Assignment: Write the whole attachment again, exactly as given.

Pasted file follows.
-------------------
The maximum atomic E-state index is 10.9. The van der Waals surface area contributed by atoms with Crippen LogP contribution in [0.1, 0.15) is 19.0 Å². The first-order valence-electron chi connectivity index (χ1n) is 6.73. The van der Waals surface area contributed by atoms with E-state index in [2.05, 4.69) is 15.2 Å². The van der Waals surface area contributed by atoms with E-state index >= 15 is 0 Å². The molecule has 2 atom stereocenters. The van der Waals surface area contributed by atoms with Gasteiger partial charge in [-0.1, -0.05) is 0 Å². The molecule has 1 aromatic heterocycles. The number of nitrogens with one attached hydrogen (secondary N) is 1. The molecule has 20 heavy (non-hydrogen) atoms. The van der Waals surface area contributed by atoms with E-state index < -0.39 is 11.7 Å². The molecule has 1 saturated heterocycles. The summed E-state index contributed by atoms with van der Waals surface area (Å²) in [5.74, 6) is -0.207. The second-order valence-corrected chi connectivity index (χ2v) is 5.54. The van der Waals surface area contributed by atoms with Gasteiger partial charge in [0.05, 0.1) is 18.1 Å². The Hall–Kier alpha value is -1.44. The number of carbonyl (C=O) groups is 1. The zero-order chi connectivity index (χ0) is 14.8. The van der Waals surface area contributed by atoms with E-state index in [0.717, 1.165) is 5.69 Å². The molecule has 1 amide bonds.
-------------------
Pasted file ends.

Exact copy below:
The maximum atomic E-state index is 10.9. The van der Waals surface area contributed by atoms with Crippen LogP contribution in [0.1, 0.15) is 19.0 Å². The first-order valence-electron chi connectivity index (χ1n) is 6.73. The van der Waals surface area contributed by atoms with E-state index in [2.05, 4.69) is 15.2 Å². The van der Waals surface area contributed by atoms with E-state index >= 15 is 0 Å². The molecule has 2 atom stereocenters. The van der Waals surface area contributed by atoms with Gasteiger partial charge in [-0.1, -0.05) is 0 Å². The molecule has 1 aromatic heterocycles. The number of nitrogens with one attached hydrogen (secondary N) is 1. The molecule has 20 heavy (non-hydrogen) atoms. The van der Waals surface area contributed by atoms with E-state index < -0.39 is 11.7 Å². The molecule has 1 saturated heterocycles. The summed E-state index contributed by atoms with van der Waals surface area (Å²) in [5.74, 6) is -0.207. The second-order valence-corrected chi connectivity index (χ2v) is 5.54. The van der Waals surface area contributed by atoms with Gasteiger partial charge in [0.05, 0.1) is 18.1 Å². The Hall–Kier alpha value is -1.44. The number of carbonyl (C=O) groups is 1. The zero-order chi connectivity index (χ0) is 14.8. The van der Waals surface area contributed by atoms with E-state index in [0.717, 1.165) is 5.69 Å². The molecule has 1 amide bonds.